This film explores the revival of manual work through the passion of motorcycle enthusiasts who have found their way to a happy life.
The Greasy Hands Preachers is a feature documentary film shot entirely in Super 16mm.
So far we have shot in California, Utah, Nevada, France, Scotland, Spain and Indonesia. We will finish shooting in March 2014.
We are making the film we / you wanted to see. We have realized that we were not alone and that a lot of people want to see a beautiful motorcycle film shot in film not HD. Since Easy Rider or On Any Sunday not much has been made on motorcycles. With the help of friends, and our three fantastic partners : Belstaff, BMW Motorrad and Motul, who since the beginning believed in our project and gave us early financial support. We have been able so far to shoot our film almost entirely. Now we need the help and support of our community to finish post-production and allow this film to be released this year and maybe one day become a classic.
A biker crossing a beautiful landscape is an image that, for most, conveys the idea of freedom. However, the mechanic who builds and repairs this bike remains perceived as proletarian with dirty hands, a man who is without a doubt dominated in the economies of knowledge. How did this generalized devaluation of manual labor create the image of a man in his garage as a prisoner of his own intellectual and financial misery? We can often recall hearing this saying at school: “if you don’t work you’ll end up a mechanic”. As if our good report cards would forever prevent us from becoming poor and stupid.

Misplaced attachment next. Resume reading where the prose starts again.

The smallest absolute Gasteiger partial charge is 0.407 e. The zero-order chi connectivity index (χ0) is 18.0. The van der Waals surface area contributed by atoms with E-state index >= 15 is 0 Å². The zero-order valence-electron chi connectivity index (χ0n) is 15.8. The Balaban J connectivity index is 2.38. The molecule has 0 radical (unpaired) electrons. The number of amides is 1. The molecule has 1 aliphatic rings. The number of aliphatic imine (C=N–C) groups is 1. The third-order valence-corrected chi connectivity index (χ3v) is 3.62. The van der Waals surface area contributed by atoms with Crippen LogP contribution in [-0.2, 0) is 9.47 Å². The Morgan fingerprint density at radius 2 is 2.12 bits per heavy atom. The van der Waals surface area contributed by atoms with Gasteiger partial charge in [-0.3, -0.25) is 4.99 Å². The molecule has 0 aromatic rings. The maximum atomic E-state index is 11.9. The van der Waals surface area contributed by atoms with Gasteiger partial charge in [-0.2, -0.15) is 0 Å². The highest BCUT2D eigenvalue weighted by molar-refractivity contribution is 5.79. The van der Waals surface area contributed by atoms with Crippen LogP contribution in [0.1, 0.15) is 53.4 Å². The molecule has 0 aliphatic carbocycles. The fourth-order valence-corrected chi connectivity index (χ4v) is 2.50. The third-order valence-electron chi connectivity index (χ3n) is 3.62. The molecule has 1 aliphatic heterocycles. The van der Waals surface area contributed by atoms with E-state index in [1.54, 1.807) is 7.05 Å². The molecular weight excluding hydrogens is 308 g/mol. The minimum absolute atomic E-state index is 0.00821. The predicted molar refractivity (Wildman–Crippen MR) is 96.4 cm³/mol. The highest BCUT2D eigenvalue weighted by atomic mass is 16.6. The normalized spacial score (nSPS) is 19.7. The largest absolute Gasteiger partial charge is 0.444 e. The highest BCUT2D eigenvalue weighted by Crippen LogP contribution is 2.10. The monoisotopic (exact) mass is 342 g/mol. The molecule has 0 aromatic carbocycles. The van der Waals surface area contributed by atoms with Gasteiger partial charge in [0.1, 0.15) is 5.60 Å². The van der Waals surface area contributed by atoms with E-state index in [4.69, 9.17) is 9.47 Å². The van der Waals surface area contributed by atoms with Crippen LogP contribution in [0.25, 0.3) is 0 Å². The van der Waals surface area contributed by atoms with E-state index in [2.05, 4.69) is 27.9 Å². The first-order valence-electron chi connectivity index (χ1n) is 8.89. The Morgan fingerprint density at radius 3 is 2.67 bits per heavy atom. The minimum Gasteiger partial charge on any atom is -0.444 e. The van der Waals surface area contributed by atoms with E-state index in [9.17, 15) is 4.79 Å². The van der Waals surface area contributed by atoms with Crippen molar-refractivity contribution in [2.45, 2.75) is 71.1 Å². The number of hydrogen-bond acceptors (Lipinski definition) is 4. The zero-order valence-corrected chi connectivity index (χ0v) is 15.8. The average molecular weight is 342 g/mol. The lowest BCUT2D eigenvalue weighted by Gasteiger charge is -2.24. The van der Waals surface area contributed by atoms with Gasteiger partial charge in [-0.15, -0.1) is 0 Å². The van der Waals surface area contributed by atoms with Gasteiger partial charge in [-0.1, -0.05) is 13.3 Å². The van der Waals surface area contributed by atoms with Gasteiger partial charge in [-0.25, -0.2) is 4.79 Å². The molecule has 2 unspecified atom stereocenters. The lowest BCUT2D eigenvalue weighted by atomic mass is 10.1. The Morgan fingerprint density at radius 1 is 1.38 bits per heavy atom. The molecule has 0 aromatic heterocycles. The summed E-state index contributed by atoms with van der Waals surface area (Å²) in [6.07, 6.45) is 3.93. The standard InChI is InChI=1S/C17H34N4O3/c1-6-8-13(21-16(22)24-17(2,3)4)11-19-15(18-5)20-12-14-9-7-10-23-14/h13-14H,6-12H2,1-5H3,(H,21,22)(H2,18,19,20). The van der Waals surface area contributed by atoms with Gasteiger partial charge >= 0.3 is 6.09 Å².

However, recently, the media has taken a liking to this new wave of handymen who seem to have deliberately chosen their track: from vintage motorcycle customizes to bakers, the fact that they are good with their hands hasn’t been a cause for lack of respect. It’s actually quite the opposite.
Often it’s white-collar workers who no longer find meaning in the contemporary working world. They have rediscovered the virtues of “savoir-faire”, the pleasure of building something tangible by seizing control of a method of production fit for their level and, above all, the satisfaction of understanding what they are doing. So, while the contemporary working world renders the act of “working” obscure by relentlessly continuing to separate the conception from the carrying out and the doing from the thinking, these new craftsmen see in the art of mechanics a way of finding a grip on reality. And, if we look at it closely we can see that there’s a lot more to it than it seems.
Amongst these bikers/craftsmen are those who walk the path to becoming a sensei. They seek perfection in their art without any financial rationality. Their lives are dedicated to this priesthood of seeking perfection; and of going against most things by achieving a certain generosity in their work. Others are, above all, interested in traveling on the machines they’ve created, giving a soul to their motorcycles by redesigning them to fit their own images. But all of them, as craftsmen, gain an honest satisfaction from both the actual physical and practical side and the marvel of the person for whom the machine is meant to be for.
Even if they all demonstrate the same kind of enthusiasm, they remain individualistic in their approach to work. Building a motorcycle is an affirmation of your personality. But, at some point, comes the need to share. Where it be on a road-trip, at a race or at a festival, there is always a sense of community, a “band of brothers”, that involves the enjoyment of being together. There is, in this crude world of mechanics and bikers, a need and desire that reveals an original outlook on work and pleasure, on the group and the individual, on the present and the past. Like surfers, bikers are dedicated to an authentic lifestyle and pure freedom while remaining in connection with the beauty of nature. It makes you wonder if they don’t have in their garage all the tools to build a happy life.